- You can pop out a dull blade with the tip of a knitting needle or a turning tool. The slot is small so you can't use a finger and you might need more pressure than a seam ripper can give without breaking.
- Best on quilting cottons, shirting, apparel fabrics including bottom weight, lightweight Home dec (linen, light wovens, silks, drapery).
Rosewood- Strong and sturdy better for small gauges, beautiful grain
Birch- tight grain and flexible
Ebony- Hard and durable
Blonde- Strong and warm
Coconut- Very strong (great for those who knit tight)
Surina- Very hard but very light
You could also include bamboo needles in this article because the attributes of bamboo in a knitting needle is so similar to wood: it is light and strong but the most flexible of "wooden" needles. Bamboo is also less expensive than wood so it makes the best beginner needle. Bamboo is a great choice for an eco-conscience person because bamboo is a grass, it grows back very quickly and the environmental impact of its harvest is minimal.
For my version, I used ITY, and it was a breeze to work with -- I didn't need to edge finish my ruffles! I opted to use the knit for both the body of the tank and the ruffle accents.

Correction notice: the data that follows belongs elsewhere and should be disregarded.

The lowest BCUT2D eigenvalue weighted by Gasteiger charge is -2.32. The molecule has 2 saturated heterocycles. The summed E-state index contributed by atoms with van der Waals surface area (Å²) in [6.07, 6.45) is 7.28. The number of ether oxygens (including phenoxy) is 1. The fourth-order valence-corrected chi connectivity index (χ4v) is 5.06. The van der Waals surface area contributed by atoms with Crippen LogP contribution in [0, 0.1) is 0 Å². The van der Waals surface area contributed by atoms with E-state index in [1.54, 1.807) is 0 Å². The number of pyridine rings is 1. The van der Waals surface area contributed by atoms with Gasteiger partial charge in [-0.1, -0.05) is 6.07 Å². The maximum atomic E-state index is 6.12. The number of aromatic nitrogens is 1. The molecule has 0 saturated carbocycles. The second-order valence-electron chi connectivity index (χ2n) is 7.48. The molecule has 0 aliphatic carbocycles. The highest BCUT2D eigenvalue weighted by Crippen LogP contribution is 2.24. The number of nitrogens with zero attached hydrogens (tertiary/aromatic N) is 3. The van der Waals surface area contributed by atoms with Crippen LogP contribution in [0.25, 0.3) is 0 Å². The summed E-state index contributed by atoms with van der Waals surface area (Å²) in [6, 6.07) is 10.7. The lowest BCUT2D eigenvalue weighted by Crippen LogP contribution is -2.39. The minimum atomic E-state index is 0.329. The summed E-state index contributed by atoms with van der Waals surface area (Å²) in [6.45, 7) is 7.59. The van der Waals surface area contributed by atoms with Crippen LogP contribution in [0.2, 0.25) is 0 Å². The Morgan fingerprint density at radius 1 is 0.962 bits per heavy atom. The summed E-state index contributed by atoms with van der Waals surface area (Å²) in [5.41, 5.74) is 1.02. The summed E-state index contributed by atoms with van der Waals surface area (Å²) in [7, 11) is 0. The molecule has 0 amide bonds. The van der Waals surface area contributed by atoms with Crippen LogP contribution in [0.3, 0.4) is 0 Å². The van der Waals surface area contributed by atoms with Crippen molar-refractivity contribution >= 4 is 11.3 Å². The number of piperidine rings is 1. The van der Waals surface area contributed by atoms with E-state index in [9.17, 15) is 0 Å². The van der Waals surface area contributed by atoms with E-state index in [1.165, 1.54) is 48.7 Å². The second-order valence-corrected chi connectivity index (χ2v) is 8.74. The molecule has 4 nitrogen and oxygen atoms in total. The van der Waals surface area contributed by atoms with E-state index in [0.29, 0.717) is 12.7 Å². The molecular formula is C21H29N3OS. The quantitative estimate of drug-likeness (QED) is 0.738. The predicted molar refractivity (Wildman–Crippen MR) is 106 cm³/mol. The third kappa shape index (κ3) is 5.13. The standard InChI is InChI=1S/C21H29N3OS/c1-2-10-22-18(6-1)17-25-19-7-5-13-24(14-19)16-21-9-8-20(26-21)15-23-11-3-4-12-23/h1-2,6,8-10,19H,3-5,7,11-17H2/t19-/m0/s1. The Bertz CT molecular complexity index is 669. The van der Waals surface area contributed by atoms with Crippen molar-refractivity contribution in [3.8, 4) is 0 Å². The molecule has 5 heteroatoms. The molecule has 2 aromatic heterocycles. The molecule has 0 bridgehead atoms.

I found that the armscye on this pattern runs a hair tight for my taste. It may be perfect for you -- it's great in that you get full coverage, and you won't fall victim to gaposis or risk exposing your undergarments, but I am a wiggler and I like a little more space at for my flailing at points of articulation. In the interest of full disclosure, my upper arms are not exactly svelte. Even so, it's super easy to trim the armscye just a little wider and augment the length of the binding to match, and I want to stress that this is a personal preference issue.
I altered the neck ruffle on my version as well. Because I used my knit for this detail, the weight of the fabric seemed to pull the ruffle fairly flat initially, so I added a bit of pleating.
One of the best things about this pattern is its versatility, which really encourages creativity. You can extend the neck ruffle to go all the way around the neckline. You can play with with contrasting colors for the accent pieces. You can make it in novelty knits as a pretty-as-can-be pajama top, or splurge on a luxurious Liberty of London interlock to make a really special garment. It could be a dramatic black-and-white statement piece, or a neutral everyday favorite. The correct way to make it up is any way you can think of!